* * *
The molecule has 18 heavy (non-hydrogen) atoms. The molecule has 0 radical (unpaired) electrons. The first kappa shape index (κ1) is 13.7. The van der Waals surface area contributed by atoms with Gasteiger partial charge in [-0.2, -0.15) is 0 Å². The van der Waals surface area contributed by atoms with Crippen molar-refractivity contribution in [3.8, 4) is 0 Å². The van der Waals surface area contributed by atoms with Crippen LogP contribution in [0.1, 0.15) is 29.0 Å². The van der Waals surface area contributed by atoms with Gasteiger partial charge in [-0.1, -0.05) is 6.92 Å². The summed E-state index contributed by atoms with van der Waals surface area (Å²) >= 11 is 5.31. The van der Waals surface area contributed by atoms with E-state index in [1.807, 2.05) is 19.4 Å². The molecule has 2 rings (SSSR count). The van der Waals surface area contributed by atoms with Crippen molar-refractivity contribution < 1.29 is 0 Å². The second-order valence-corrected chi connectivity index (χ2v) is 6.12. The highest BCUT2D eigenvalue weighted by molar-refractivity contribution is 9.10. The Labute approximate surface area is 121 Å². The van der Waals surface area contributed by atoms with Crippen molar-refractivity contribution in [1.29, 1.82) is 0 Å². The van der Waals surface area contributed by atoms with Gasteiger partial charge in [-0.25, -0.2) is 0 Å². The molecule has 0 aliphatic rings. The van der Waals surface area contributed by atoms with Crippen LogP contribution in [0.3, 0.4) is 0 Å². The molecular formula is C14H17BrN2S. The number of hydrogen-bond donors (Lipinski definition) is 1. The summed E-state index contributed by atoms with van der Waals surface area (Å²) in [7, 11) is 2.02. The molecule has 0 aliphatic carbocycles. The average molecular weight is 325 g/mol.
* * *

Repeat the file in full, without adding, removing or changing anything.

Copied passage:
The molecule has 18 heavy (non-hydrogen) atoms. The molecule has 0 radical (unpaired) electrons. The first kappa shape index (κ1) is 13.7. The van der Waals surface area contributed by atoms with Gasteiger partial charge in [-0.2, -0.15) is 0 Å². The van der Waals surface area contributed by atoms with Crippen molar-refractivity contribution in [3.8, 4) is 0 Å². The van der Waals surface area contributed by atoms with Crippen LogP contribution in [0.1, 0.15) is 29.0 Å². The van der Waals surface area contributed by atoms with Gasteiger partial charge in [-0.1, -0.05) is 6.92 Å². The summed E-state index contributed by atoms with van der Waals surface area (Å²) >= 11 is 5.31. The van der Waals surface area contributed by atoms with E-state index in [1.807, 2.05) is 19.4 Å². The molecule has 2 rings (SSSR count). The van der Waals surface area contributed by atoms with Crippen molar-refractivity contribution < 1.29 is 0 Å². The second-order valence-corrected chi connectivity index (χ2v) is 6.12. The highest BCUT2D eigenvalue weighted by molar-refractivity contribution is 9.10. The Labute approximate surface area is 121 Å². The van der Waals surface area contributed by atoms with Crippen molar-refractivity contribution in [1.29, 1.82) is 0 Å². The van der Waals surface area contributed by atoms with Gasteiger partial charge in [-0.25, -0.2) is 0 Å². The molecule has 0 aliphatic rings. The van der Waals surface area contributed by atoms with Crippen LogP contribution in [0.3, 0.4) is 0 Å². The molecular formula is C14H17BrN2S. The number of hydrogen-bond donors (Lipinski definition) is 1. The summed E-state index contributed by atoms with van der Waals surface area (Å²) in [7, 11) is 2.02. The molecule has 0 aliphatic carbocycles. The average molecular weight is 325 g/mol.